Iran also resorted to a media campaign inside the country and abroad, claiming to have quelled a plot by “foreign-based dissidents and currents opposing the establishment,” as explained in a leaflet distributed by state police warning against any rallies.

Further domestic unrest is witnessed in the growing number of protests by ordinary investors seeing their life savings in state-run institutes plundered. Protests are mushrooming in cities across the country, responded to by the regime with arrests and harsh measures against crowds whose numbers are growing with each rally.

The Iranian regime has usurped billions from ordinary people’s investments to fuel its wars across the region. After 38 years, this has left the Iranian populace suffering tremendously with no light at the end of the tunnel.

“The middle-class in Iran has been all but extinguished,” a report indicates, adding that a large majority of Iran’s 80-million populace currently lives in poverty. City walls across the country are being filled with offers of people willing to sell various body parts, such as kidneys for $2,000, to literally make ends meet.

Iran is also widely known for its practice of repressing ethnic and religious minorities, involving harsh persecution, cruel discrimination, and ongoing cultural and economic marginalization. Tehran’s regime also resorts to a higher level of human rights violations in issuing long prison terms, imposing torture, public hangings, and even mass executions.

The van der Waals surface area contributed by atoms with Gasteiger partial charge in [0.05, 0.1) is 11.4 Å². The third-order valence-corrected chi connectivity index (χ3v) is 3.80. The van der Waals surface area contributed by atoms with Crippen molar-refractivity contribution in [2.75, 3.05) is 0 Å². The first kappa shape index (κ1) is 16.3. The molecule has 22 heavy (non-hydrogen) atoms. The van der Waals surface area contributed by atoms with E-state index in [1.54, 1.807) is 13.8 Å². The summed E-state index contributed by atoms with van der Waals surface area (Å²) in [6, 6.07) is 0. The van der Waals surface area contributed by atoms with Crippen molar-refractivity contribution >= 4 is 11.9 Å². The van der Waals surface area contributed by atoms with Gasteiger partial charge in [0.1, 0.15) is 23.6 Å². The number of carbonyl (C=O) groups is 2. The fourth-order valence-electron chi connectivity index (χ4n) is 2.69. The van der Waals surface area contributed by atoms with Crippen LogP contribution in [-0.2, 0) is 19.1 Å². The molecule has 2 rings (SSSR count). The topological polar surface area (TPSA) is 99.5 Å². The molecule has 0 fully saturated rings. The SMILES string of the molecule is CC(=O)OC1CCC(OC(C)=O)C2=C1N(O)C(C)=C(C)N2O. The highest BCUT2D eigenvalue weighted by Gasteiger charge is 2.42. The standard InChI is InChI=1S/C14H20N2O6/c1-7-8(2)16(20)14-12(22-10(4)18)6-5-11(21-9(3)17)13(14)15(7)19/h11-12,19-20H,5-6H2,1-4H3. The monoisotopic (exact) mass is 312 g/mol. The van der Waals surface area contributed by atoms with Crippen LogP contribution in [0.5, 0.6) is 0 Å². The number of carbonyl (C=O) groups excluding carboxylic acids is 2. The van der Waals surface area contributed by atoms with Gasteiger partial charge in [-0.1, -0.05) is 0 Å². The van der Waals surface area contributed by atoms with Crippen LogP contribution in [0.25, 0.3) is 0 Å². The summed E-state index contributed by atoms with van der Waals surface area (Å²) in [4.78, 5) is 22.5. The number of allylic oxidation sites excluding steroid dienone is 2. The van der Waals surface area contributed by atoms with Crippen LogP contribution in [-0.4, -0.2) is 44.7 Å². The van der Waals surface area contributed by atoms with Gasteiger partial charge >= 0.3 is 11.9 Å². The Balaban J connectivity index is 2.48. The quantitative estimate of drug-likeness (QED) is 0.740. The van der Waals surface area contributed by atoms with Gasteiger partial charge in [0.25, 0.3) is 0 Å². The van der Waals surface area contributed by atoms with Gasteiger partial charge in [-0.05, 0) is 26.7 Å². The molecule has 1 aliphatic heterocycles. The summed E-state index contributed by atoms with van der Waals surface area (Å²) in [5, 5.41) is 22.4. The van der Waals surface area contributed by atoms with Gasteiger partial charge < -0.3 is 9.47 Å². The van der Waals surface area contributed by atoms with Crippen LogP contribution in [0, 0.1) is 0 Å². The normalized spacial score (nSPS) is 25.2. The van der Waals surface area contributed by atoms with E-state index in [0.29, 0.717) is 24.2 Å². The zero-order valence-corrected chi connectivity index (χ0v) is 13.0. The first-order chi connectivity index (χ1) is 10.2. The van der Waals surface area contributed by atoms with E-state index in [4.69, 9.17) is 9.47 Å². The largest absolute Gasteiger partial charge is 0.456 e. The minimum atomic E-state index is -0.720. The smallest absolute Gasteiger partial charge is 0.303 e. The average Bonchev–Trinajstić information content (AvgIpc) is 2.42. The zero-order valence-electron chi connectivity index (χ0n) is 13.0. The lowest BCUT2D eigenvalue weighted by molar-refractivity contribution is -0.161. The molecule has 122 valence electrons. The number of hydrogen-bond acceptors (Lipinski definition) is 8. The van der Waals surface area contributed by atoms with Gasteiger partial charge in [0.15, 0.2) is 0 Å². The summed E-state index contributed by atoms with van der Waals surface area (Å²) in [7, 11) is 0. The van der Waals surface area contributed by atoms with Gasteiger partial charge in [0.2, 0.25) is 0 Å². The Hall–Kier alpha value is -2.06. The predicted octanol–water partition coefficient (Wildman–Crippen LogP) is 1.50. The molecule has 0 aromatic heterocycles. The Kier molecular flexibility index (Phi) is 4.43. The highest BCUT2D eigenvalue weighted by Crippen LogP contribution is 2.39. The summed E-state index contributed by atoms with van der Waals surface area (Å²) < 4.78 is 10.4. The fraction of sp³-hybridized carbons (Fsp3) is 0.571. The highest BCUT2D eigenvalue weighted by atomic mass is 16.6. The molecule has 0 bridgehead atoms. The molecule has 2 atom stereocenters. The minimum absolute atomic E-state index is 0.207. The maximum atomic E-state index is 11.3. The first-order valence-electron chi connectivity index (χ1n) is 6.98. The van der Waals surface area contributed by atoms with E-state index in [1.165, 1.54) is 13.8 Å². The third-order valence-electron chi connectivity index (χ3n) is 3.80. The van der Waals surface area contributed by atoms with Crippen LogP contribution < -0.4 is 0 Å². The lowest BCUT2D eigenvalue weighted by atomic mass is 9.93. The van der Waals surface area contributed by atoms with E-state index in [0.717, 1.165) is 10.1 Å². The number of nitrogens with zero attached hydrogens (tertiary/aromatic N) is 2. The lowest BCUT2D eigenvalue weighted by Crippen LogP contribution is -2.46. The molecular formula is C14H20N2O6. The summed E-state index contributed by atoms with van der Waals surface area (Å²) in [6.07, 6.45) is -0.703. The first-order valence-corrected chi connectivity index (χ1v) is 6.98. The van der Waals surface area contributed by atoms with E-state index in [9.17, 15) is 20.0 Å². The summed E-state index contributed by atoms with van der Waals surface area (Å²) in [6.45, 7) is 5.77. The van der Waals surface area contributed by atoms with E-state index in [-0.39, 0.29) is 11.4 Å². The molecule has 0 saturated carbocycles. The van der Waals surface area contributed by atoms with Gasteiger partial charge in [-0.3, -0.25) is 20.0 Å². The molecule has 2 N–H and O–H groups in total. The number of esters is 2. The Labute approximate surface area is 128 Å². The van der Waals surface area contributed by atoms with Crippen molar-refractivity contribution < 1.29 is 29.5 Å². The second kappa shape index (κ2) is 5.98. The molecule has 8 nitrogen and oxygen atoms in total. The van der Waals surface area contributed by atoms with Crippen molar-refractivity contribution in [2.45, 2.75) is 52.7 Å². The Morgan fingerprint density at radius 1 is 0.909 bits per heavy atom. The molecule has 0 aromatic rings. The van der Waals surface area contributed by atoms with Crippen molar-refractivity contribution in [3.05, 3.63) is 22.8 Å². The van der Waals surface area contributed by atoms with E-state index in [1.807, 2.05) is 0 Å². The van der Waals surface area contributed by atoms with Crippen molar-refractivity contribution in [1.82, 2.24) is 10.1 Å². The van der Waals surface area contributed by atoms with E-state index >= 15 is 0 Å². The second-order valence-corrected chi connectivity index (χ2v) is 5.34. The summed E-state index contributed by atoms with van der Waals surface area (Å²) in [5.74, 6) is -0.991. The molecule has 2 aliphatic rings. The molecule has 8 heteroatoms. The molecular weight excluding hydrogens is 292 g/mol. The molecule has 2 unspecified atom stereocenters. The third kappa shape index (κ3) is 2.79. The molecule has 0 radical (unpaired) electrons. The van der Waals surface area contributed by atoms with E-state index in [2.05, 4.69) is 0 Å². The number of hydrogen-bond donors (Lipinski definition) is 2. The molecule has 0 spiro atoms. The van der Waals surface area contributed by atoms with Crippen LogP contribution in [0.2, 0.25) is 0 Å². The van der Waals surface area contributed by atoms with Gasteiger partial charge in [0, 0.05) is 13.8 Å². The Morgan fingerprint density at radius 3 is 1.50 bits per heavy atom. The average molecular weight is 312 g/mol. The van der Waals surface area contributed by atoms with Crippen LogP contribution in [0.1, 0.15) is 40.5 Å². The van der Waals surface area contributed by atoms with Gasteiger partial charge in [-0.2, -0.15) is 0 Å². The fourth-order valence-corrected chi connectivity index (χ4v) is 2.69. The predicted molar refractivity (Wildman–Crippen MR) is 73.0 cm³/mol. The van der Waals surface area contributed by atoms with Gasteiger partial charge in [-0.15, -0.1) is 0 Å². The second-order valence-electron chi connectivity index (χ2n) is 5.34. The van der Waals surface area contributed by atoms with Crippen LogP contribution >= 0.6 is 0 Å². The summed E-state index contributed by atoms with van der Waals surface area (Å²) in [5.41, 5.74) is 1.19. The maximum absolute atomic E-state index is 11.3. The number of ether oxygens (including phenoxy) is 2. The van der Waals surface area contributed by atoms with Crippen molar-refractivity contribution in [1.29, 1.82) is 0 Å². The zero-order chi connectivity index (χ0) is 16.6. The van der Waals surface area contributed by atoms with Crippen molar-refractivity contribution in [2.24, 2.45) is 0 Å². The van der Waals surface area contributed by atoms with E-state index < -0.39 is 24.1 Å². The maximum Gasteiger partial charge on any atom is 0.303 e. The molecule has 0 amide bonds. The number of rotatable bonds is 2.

Iran’s “moderate” Hassan Rouhani is known to have carried out over 3,100 executions during his tenure as the regime’s president.

Iran is forced to such measures, knowing clearly it lacks any social base. One such case was witnessed when Rouhani’s top diplomat Mohammad Javad Zarif tweeted about all Iranians being IRGC following the force’s blacklisting by Washington.

The response by Iranians mostly inside the country was a display of sheer defiance against the regime, and how people view the IRGC as an entity terrorizing not only nations throughout the Middle East, but also Iranians at home.